Toulmin, George Hoggart
TOULMIN, GEORGE HOGGART
(b. Southwark, Surrey, England, September 1754; d. Wolverhampton, England, July 1817)
Toulmin was the eldest son of Robert Toulmin, a prosperous soapmaker whose forebears had lived for many years in Westmorland, in northwest England. Young Toulmin studied medicine at Edinburgh University from 1776 until 1779, when he graduated M.D. with a thesis entitled De cynanche tonsillari. Little is known about Toulmin’s career after graduation, but it seems likely that he practiced medicine for the rest of his life; at first probably in London, and later in Wolverhampton. He published two unimportant medical works in 1789 and 1810. In the second work he states that he had lectured in London in 1795 on the subjects treated in the book; and a notice of the second book in the Gentleman’s Magazine (London, 1810) describes him as Dr. G. H. Toulmin of Wolverhampton.
Soon after graduating Toulmin published his only geological work, The Antiquity and Duration of the World (London, 1780). This book, reprinted with some changes in title and content in 1783, 1785, and 1789, is chiefly remarkable for having anticipated in a very general way some of the conclusions reached by James Hutton in his Theory of the Earth (1788). In his book Toulmin rejected contemptuously earlier attempts to establish a chronology of the earth’s history, including, by implication, the Old Testament chronology, and he accepted the Aristotelian belief in the eternity of the world. He claimed that the matter of which the earth is composed, both organic and inorganic, is in a state of constant motion, resulting from decay and erosion; and that new fossiliferous sediments are being deposited in the oceans. He recognized that mountains are destroyed by erosoin and supposed that new ones would be formed by elevation. He also claimed that the operations of nature proceed in a slow and uniform manner; and that each part of the universe operates in a manner designed to secure the preservation of both the parts and the whole.
Although reprinted three times, Toulmin’s book seems to have been almost completely ignored by contemporary geologists. G. F. Richardson, in his Geology for Beginners (London, 1842), stated that “Dr. Toulmin, although doubted and disbelieved in his own day, has expressed opinions which contain the substance of the system of Dr. Hutton, and the principles of Mr. Lyell.”
While there are similarities in both the philosophy of the two authors and in the geological conclusions they reached, there is a fundamental difference between the two books. The geological conclusions reached by Hutton are to a large extent based on the extensive studies of rocks in the field which he made before publishing his Theory, but Toulmin adduces no evidence at all to suggest that his book was similarly based. On the contrary, he makes much use of previously published literature, notably John Whitehurst’s An Inquiry into the Original State and Formation of the Earth (London, 1778). This, alone, may have accounted for the neglect of Toulmin’s work by geologists; but an additional reason may have been his atheistical tendencies.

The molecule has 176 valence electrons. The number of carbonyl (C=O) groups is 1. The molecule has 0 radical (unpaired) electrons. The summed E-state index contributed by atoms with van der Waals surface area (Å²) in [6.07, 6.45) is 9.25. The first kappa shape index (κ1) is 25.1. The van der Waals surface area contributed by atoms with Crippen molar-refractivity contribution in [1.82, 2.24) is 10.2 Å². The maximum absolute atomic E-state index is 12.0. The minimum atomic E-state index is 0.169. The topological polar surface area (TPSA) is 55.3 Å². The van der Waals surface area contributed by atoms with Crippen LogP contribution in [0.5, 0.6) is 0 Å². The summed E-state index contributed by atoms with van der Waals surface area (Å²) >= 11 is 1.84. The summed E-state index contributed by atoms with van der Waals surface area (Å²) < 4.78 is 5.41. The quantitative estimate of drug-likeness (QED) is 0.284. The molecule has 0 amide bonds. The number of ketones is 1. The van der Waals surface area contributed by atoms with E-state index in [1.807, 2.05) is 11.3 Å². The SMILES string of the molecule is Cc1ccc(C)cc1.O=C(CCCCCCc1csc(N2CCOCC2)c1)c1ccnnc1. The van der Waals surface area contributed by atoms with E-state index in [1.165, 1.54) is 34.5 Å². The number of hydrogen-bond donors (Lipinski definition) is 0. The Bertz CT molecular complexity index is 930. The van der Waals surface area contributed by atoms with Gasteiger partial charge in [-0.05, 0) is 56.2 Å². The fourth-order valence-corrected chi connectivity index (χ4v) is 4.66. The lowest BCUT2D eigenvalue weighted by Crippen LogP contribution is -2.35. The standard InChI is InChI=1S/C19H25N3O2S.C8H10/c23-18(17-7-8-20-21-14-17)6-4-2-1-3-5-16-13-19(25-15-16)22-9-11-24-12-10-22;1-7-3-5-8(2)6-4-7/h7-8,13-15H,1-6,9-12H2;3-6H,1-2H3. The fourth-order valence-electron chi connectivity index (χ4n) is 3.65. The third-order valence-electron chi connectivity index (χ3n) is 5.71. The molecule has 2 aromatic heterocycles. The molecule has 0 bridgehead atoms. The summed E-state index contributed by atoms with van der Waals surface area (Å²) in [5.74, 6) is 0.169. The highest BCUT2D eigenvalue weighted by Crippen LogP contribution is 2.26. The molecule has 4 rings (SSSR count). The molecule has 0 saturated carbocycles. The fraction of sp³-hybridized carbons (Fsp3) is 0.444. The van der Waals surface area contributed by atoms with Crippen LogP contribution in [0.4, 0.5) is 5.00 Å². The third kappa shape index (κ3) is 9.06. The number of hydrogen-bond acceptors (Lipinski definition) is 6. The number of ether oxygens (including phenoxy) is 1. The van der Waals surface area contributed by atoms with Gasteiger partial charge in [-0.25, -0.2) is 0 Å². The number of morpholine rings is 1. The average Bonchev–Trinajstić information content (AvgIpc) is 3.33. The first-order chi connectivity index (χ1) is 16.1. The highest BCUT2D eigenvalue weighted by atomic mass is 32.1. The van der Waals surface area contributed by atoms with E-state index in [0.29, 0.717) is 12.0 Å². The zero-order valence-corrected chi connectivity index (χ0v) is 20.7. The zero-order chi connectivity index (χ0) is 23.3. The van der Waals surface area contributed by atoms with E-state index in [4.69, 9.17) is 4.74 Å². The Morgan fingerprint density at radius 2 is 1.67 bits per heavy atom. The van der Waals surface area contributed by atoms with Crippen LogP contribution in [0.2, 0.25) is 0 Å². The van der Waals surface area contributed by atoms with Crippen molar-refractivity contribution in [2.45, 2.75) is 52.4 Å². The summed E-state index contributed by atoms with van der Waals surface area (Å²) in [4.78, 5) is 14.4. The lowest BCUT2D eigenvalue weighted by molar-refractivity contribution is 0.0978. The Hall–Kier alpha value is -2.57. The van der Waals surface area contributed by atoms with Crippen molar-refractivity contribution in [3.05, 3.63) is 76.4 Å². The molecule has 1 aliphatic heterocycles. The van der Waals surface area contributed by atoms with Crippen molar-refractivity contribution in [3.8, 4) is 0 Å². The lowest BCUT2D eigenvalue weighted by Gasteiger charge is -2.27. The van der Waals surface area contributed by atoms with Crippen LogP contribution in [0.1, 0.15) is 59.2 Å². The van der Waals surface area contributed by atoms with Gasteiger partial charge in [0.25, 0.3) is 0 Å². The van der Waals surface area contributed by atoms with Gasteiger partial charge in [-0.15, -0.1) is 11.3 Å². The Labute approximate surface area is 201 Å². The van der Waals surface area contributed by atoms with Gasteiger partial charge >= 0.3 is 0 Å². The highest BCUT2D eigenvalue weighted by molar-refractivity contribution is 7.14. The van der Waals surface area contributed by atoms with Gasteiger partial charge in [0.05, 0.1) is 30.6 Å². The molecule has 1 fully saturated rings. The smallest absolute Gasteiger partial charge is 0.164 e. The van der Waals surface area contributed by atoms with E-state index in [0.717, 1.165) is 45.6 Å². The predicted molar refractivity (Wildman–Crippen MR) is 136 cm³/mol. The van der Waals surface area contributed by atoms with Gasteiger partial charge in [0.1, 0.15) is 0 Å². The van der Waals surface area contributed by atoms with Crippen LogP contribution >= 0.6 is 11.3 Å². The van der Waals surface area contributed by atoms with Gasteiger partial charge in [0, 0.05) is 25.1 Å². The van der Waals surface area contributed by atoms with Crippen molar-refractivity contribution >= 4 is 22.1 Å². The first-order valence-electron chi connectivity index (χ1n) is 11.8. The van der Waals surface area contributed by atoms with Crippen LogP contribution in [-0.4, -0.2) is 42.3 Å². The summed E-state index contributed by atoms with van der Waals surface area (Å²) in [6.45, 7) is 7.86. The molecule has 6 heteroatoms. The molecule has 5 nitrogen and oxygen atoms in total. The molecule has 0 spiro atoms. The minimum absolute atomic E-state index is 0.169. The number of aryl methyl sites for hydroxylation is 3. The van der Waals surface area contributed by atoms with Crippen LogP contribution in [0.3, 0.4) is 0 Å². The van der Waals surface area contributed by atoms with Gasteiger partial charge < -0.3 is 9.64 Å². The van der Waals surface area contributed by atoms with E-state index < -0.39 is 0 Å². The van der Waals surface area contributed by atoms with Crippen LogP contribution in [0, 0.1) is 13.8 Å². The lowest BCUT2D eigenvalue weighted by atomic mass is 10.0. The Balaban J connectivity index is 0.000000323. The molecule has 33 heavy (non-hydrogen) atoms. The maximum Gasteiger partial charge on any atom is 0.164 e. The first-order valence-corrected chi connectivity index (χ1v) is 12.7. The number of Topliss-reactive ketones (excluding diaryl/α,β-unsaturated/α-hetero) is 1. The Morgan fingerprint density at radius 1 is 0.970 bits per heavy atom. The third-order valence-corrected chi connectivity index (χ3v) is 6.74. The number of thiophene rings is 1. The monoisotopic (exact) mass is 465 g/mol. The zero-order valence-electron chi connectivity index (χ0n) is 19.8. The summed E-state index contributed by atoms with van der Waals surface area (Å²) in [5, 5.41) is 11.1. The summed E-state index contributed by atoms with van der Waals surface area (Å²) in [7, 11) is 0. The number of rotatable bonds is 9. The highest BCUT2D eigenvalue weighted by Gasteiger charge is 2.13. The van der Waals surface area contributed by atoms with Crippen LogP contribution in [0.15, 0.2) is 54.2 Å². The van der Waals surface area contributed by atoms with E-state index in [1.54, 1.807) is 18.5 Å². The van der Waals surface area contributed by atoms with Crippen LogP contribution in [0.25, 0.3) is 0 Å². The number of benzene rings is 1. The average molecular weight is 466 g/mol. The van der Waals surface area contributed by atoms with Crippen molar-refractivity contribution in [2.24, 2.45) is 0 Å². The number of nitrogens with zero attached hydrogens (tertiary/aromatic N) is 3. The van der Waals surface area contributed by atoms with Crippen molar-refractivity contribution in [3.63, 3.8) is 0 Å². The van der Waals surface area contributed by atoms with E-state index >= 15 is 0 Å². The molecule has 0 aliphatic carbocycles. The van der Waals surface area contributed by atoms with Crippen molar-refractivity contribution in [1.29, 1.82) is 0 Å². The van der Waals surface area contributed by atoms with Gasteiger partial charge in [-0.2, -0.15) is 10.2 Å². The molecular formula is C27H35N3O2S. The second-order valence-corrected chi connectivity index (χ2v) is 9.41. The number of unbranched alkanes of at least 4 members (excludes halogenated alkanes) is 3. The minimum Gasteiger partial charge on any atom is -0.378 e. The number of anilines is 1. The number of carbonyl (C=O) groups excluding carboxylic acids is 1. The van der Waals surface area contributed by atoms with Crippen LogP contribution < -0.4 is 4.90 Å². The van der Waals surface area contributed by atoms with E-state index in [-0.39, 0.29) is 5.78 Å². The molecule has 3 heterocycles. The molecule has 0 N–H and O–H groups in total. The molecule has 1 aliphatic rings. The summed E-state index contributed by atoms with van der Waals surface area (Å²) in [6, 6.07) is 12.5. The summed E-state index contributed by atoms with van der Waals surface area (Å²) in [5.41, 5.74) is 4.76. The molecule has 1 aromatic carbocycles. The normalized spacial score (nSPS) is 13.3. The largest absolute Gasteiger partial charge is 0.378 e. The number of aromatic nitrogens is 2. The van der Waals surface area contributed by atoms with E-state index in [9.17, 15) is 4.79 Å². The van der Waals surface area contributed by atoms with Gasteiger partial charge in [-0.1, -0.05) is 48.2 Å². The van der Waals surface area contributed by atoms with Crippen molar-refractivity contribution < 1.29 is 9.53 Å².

Toulmin and his book were forgotten until 1948, when S. I. Tomkeieff commented on the similarities of Toulmin’s views to some of the conclusions reached by Hutton. In 1963 D. B. McIntyre drew attention to certain statements in the 1788 version of Hutton’s Theory that are strikingly similar, textually, to statements to be found in Toulmin’s book, and he concluded that Hutton must have read this book before writing his Theory. In 1967 G. L. Davies discussed fully the evidence bearing on the question whether Hutton, in compiling his Theory, was in any way indebted to Toulmin and concluded that there was no evidence supporting the suggestion; although he surmised that Toulmin, during his stay in Edinburgh, may have read a rough draft of HuttOn’s Theory, which could account for the textual similarities to be found in Toulmin’s book. Whatever the truth may be, Toulmin’s book can only be regarded as an academic exercise, rather than an original contribution to the development of geological ideas in the eighteenth century.
I. Original Works. Toulmin’s published works on geology are The Antiquity and Duration of the World (London, 1780; repr., 1824); The Antiquity of the World (London,1783); The Eternity of the World (London, 1785); and The Eternity of the Universe (London, 1789; repr., 1825, 1837). The last three works repeat, with little change, the text of the first.
His published works on medicine are The Instruments of Medicine, or the Philosophical Digest and Practice of Physic (London, 1789); Elements of the Practice of Medicine on a Popular Plan . . . an Elementary Work for Students (London, 1810).
II. Secondary Literature. See S. I. Tomkeieff. “James Hutton and the Philosophy of Geology,” in Transactions of the Edinburgh Geological Society, 14 (1948), 253-276, and Proceedings of the Royal Society of Edinburgh, 5 (1950), 387-400; D. B. McIntyre. “James Hutton and the Philosophy of Geology,” in C.C. Albritton. ed., The Fabric of Geology (Reading. Mass.-Palo Alto-London, 1963), 1-11; and G. L. Davies, “George Hoggart Toulmin and the Huttonian Theory of the Earth,” in Bulletin of the Geological Society of America, 78 (1967), 121-124
V. A. Eyles